Welcome to the election news round-up on the morning before the third and final presidential debate, which will focus on foreign policy.
While investors may increasingly focus on the threat of the so-called fiscal cliff facing whoever wins on November 6, this potential catastrophe for the US economy will remain off the agenda as Washington DC remains obsessed with the minutiae of an incredibly tight race.
RealClearPolitics.com, whose running average poll shows President Barack Obama edging slightly ahead overall, is boring down to county level in state polls. This is a traditional US election activity at this time, although normally focusing on a particularly county that is deemed emblematic of the voter groups who hold the key to the White House.
But this year, in an eerie echo of the 2000 election, pollsters are looking for counties within swing states that may actually tip the balance towards Mr Obama or his challenger, Mitt Romney.
The race may come down to an even narrower slice of the electorate than the nine most contested states: Colorado, Florida, Iowa, Nevada, New Hampshire, North Carolina, Ohio, Virginia and Wisconsin. The outcome probably will depend on what happens in the 106 counties that Republican George W. Bush won in 2004 and that voted Democrat Obama in 2008, according to an Associated Press analysis.
The AP reviewed the vote returns in those nine states during the 2000, 2004 and 2008 elections to identify the counties that have swung between the parties and were most likely to do it again on Nov. 6.
In the New Yorker, John Cassidy has a crumb of comfort for the president’s supporters.
Obviously, these are disturbing figures for Obama supporters. But before you climb back onto that ledge you were perched on before Tuesday’s debate, consider the broader picture, which is considerably more favorable to the President. Taking account of all the polls, rather than just one, the national race appears to be a virtual tie. At the state level, despite Romney making strong gains in some places over the past couple of weeks, Obama’s firewall in the electoral college is holding—for now, anyway.
The Washington Post says:
There’s not much that the campaigns of Barack Obama and Mitt Romney agree upon these days, except for this: The 2012 presidential election remains to be won or lost in the next 16 days because neither side has been able to close the deal with voters.
Close to three-quarters of a billion dollars in advertising — more than 80 percent of it negative — has flooded the airwaves of the battleground states. Legions of volunteers have spent tens of thousands of hours making phone calls and knocking on doors. There have been two conventions and three debates.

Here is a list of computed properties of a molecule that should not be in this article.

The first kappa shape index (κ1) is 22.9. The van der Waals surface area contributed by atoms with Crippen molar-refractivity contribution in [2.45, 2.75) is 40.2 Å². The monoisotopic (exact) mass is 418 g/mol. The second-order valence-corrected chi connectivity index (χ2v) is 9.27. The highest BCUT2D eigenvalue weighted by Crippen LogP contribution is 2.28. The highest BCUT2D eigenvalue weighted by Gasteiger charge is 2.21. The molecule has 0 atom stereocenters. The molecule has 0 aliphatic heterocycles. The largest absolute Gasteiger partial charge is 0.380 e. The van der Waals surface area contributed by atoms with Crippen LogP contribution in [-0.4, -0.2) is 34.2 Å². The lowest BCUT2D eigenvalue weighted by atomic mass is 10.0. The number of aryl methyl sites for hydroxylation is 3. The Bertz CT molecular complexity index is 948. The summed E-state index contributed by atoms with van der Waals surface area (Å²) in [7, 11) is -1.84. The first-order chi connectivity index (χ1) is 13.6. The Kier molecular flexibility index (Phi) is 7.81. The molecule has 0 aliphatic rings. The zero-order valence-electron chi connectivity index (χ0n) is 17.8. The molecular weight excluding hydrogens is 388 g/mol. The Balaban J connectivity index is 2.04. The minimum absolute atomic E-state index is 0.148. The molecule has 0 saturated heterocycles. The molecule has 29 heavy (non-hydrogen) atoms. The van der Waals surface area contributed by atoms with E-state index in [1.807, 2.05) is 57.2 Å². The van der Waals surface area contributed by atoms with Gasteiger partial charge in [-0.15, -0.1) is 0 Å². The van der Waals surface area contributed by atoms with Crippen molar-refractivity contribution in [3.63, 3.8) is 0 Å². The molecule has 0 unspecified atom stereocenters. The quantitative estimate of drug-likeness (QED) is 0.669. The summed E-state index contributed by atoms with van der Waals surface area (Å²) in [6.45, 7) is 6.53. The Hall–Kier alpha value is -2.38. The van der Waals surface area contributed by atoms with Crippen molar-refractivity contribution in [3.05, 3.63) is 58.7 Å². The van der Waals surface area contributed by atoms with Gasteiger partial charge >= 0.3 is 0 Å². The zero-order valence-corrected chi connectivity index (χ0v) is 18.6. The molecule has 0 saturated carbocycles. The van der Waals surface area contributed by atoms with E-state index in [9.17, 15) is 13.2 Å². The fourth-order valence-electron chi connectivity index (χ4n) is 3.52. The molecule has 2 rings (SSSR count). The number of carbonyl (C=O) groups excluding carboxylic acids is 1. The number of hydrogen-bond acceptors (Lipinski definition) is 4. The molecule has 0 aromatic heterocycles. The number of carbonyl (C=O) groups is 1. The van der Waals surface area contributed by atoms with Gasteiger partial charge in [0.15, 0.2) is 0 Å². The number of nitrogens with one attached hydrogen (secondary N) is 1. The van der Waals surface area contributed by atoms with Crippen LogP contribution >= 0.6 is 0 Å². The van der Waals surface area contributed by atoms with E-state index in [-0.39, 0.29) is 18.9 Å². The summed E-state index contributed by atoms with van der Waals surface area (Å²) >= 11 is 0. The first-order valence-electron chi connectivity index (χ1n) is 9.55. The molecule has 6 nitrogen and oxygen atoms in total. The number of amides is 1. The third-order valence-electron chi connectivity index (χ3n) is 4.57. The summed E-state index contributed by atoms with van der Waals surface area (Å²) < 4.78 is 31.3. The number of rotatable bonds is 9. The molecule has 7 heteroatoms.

And yet, as the presidential race heads into this final stretch, it is ending up pretty much where it started — exceedingly tight.
But as usual, reading the entrails of a slew of polls takes up much space in Monday morning’s papers. The summary in RCP’s polling shows wide disparities, from Mr Romney with a 7 percentage point lead, to the president with a 6-point advantage. The results suggest that polling companies are having more difficulty than usual in gauging the public mood, or the public is finding it tougher than normal to makes its choice.
In the FiveThirtyEight blog on the New York Times website, Nate Silver points out a strong gender split.
If only women voted, President Obama would be on track for a landslide re-election, equaling or exceeding his margin of victory over John McCain in 2008. Mr. Obama would be an overwhelming favorite in Ohio, Florida, Virginia and most every other place that is conventionally considered a swing state. The only question would be whether he could forge ahead into traditionally red states, like Georgia, Montana and Arizona.
If only men voted, Mr. Obama would be biding his time until a crushing defeat at the hands of Mitt Romney, who might win by a similar margin to the one Ronald Reagan realized over Jimmy Carter in 1980.
Overall, anything, such as the final debate, that could produce a significant change in poll figures may mark the final phase of the election. Here, according to RealClearPolitics.com‘s Scott Conroy, Mr Romney may have a problem:
The parameters of the third and final presidential debate on Monday, therefore, pose a challenge for the Republican nominee: How does he make a strong final pitch to tens of millions of TV viewers when debating foreign policy rather than domestic issues?
Even as Romney has made inroads convincing undecided voters of his abilities as an economic steward, he is running against a president whose approval rating on foreign policy remains high. What’s more, Romney has twice missed recent opportunities seemingly tailor-made to cut into the incumbent’s advantage on this front.
The Wall Street Journal adds:
The candidates are certain to trade jabs over China that experts say are unlikely to amount to big policy differences. Mr. Obama has highlighted his trade cases against China at the World Trade Organization, while Mr. Romney has maintained throughout his campaign that he would label China a “currency manipulator.”
Obama supporters have said such a step would represent the “nuclear option,” threatening a trade war with China.
But experts say announcing a label would likely force little beyond more talks with the country.